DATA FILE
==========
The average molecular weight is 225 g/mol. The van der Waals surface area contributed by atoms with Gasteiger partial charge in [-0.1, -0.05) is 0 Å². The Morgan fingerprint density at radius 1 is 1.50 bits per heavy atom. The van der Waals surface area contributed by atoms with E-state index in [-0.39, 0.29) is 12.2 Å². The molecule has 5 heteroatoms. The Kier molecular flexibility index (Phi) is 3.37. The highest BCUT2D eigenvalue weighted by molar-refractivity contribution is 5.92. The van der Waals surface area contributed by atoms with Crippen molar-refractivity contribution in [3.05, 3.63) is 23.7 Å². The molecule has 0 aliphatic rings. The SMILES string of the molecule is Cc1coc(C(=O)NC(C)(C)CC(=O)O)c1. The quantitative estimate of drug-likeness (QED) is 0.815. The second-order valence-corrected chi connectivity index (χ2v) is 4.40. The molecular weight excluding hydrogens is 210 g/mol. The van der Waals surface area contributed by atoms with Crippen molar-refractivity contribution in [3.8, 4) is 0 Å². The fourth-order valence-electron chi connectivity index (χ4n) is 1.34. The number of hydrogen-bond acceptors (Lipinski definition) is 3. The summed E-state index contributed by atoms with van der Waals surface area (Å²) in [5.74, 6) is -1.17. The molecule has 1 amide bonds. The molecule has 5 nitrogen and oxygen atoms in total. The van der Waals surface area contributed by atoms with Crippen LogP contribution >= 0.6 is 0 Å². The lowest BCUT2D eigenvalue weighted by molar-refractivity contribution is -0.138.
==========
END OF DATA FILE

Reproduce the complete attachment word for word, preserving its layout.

The average molecular weight is 225 g/mol. The van der Waals surface area contributed by atoms with Gasteiger partial charge in [-0.1, -0.05) is 0 Å². The Morgan fingerprint density at radius 1 is 1.50 bits per heavy atom. The van der Waals surface area contributed by atoms with E-state index in [-0.39, 0.29) is 12.2 Å². The molecule has 5 heteroatoms. The Kier molecular flexibility index (Phi) is 3.37. The highest BCUT2D eigenvalue weighted by molar-refractivity contribution is 5.92. The van der Waals surface area contributed by atoms with Crippen molar-refractivity contribution in [3.05, 3.63) is 23.7 Å². The molecule has 0 aliphatic rings. The SMILES string of the molecule is Cc1coc(C(=O)NC(C)(C)CC(=O)O)c1. The quantitative estimate of drug-likeness (QED) is 0.815. The second-order valence-corrected chi connectivity index (χ2v) is 4.40. The molecular weight excluding hydrogens is 210 g/mol. The van der Waals surface area contributed by atoms with Crippen molar-refractivity contribution in [3.8, 4) is 0 Å². The fourth-order valence-electron chi connectivity index (χ4n) is 1.34. The number of hydrogen-bond acceptors (Lipinski definition) is 3. The summed E-state index contributed by atoms with van der Waals surface area (Å²) in [5.74, 6) is -1.17. The molecule has 1 amide bonds. The molecule has 5 nitrogen and oxygen atoms in total. The van der Waals surface area contributed by atoms with Crippen LogP contribution >= 0.6 is 0 Å². The lowest BCUT2D eigenvalue weighted by molar-refractivity contribution is -0.138.